This is the third book in the Morland Dynasty series that I have read - and I have to admit that I am still smitten with both the series and with the writing style of Ms. Harrod-Eagles You can find my reviews of the first two books in the series "The Founding" and "The Dark Rose"on my book blog htp://booksbythewillowtree.blogspot.com under historical fiction. "The Princeling" takes place during the reign of Elizabeth I when the tensions between Protestants and Catholics (the Morland clan) are at their peak. The religious tension of the times does not escape the Morland family where some members have come to embrace the 'new' religion while other family members cling to the faith of their forbears. Ms. Harrod-Eagles keeps the sub-plots intricately and adeptly woven and the fabric of the lives of the Morlands is revealed - replete with a real 'feel' for what life would have been like during this period of spiritual tumult. There are many characters in this book and their lives, through births and deaths, are strongly interwoven - but I did not find it all difficult to follow each family member as they moved through their lives and affected the lives of their family. Some chose to leave the family whilst others remained. One son, William, leaves to pursue a career as an actor in the seedier parts of London. Another son, John, who is the Morland heir, heads North to the Borderlands where he meets and marries Mary, the bold, challenging daughter of cattle lord 'Black' Will Percy. One of the Morland sisters, Lettice - the gentle one of the clan- is married to a pitiless Scots Baron, Lord Hamilton ,who life revolves around the treachery within the Court of Mary, Queen of Scots. Each time I finish a book in this series I am ready to read the next one. In fact I think it would be best if I was, indeed, able to have the whole series on hand - ready to read one after the other. I don't believe that I would become bored with the reading and I know that I could maintain the relationship continuity more easily if I had multiple volumes ready to read on my bedside table. Sourcebooks has done a wonderful job in re-releasing this excellent series. Better covers, nice paper and a good font choice all make the reading even easier. You can see the entire series-to-be on Cynthia Harrod Eagle's website along with more information about the Morland lands and Yahoo discussion group. I am, as you can tell, a real fan of this excellent series. Whilst the characters may be fictitious the history and the 'feel' of these books are based on real happenings, buildings and history, all of which Ms.Harrod-Eagles explains quite well on her website. She also has a handy page that places the volumes of the series in order. I am ready for the next couple of books "The Oak Apple" and "The Black Pearl". Obviously, I highly recommend this series. It's highly addictive!Was this review helpful? Yes NoThank you for your feedback. Report this reviewThank you, this review has been flagged.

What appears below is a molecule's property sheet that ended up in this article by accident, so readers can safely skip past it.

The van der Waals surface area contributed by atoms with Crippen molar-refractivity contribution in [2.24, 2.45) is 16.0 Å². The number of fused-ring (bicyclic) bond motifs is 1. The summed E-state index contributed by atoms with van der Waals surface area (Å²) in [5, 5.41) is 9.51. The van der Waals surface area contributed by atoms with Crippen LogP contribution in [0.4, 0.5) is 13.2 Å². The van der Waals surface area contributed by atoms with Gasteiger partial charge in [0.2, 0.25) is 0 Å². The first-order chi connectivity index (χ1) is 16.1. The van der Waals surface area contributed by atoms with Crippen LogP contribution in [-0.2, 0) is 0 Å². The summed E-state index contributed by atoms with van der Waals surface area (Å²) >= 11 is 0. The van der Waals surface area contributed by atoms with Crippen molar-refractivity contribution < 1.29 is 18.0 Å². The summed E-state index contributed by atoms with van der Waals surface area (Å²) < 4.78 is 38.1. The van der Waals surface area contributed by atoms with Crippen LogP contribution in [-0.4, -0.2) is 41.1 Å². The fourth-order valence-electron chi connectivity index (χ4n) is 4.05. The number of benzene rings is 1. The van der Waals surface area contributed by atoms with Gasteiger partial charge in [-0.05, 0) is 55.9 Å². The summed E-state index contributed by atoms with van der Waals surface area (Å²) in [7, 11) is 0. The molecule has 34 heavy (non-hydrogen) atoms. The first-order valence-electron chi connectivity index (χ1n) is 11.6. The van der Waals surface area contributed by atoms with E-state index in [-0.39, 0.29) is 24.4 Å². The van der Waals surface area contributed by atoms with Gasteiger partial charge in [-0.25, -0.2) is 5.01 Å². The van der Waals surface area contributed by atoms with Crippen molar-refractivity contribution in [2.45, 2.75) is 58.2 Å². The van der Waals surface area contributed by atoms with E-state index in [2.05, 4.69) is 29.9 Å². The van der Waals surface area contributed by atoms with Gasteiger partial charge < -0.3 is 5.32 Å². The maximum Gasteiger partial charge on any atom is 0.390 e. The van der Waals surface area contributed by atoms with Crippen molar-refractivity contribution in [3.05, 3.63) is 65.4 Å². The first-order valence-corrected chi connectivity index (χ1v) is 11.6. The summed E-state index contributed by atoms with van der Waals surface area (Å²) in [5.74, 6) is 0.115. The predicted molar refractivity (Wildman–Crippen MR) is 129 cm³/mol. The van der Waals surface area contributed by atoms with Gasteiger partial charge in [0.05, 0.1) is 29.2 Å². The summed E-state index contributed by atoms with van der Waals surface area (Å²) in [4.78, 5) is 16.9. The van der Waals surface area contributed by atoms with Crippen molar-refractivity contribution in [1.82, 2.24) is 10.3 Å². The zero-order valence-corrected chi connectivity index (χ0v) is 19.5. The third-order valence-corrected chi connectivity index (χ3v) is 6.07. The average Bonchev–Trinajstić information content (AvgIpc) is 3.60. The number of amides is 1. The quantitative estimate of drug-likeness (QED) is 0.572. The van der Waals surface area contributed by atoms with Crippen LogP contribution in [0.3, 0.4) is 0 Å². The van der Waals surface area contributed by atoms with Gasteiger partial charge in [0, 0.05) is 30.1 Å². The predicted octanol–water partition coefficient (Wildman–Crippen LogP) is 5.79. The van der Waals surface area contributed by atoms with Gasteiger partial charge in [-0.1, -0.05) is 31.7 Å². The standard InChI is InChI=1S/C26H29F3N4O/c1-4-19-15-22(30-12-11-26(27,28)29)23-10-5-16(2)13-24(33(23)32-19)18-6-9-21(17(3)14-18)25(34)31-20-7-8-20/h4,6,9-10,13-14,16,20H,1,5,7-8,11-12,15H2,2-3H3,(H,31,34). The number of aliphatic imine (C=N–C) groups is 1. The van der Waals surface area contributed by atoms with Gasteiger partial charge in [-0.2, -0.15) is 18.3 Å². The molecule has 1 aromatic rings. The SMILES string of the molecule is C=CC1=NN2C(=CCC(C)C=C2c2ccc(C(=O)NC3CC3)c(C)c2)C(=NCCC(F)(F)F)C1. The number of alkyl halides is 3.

Posted August 1, 2013
No text was provided for this review.